China's grand designs to dominate the future of clean energy paid off spectacularly this week.
In a public offering on June 11 in Shenzhen, battery giant Contemporary Amperex Technology Ltd. (CATL) raised nearly $1 billion to fund ambitious expansion plans, and its stock has been shooting up every day since. Thanks largely to the company's new plants, China will be making 70 percent of the world's electric-vehicle batteries by 2021, according to Bloomberg New Energy Finance (BNEF).
The rapid rise of CATL is arguably the clearest, though certainly not the only, payoff from China's calculated efforts to bolster its domestic battery and electric-vehicle industries—two of the most promising sectors in clean energy. These efforts have largely followed the same playbook China used to get ahead in solar panels, including highly automated manufacturing; aggressive efforts to lock in global supply chains; foreign acquisitions and licensing; and hefty doses of government support and protectionism.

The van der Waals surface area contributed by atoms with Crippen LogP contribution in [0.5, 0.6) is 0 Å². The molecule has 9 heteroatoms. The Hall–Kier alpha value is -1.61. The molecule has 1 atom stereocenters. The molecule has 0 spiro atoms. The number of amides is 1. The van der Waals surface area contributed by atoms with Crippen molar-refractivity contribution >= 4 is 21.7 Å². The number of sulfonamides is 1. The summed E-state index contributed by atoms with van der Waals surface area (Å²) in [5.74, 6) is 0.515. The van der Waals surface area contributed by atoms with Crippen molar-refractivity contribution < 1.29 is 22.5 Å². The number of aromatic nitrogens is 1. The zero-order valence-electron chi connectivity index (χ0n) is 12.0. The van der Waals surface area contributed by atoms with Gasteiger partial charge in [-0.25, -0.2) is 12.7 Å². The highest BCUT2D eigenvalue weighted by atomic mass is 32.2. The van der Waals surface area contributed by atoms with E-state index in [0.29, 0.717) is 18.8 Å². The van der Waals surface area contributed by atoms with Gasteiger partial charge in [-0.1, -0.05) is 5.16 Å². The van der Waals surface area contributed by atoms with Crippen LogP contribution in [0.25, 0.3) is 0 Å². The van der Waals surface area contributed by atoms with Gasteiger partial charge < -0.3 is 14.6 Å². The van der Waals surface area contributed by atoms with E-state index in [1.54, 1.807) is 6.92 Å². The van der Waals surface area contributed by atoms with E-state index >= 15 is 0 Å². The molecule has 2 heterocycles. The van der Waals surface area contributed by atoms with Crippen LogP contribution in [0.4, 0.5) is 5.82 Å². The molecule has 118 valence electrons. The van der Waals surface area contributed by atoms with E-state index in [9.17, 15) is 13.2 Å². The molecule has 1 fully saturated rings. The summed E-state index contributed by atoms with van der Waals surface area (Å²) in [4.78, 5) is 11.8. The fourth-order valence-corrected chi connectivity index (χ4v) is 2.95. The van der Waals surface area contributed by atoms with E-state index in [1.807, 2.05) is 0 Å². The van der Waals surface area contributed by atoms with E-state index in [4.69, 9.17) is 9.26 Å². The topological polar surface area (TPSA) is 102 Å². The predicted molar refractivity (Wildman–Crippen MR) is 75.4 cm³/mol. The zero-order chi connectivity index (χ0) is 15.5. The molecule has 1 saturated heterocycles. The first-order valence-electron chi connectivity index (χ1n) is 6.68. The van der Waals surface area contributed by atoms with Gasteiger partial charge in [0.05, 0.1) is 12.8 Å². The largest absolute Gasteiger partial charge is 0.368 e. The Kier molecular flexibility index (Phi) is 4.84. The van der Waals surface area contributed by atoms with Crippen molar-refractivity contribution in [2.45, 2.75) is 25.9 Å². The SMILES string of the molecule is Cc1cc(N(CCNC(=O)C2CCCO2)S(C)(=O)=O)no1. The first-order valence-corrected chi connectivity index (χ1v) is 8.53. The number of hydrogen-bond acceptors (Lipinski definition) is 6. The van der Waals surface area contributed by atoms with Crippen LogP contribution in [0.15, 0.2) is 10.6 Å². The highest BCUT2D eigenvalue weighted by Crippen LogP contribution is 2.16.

China is already the world's largest car market, but its domestic businesses sell only a small fraction of vehicles and components globally. “China sees EVs as the way to assert their global dominance in automotive,” says Venkat Viswanathan, an assistant professor of mechanical engineering at Carnegie Mellon, whose work focuses on batteries. “To make it work you need scale, and they do scale better than anyone else.”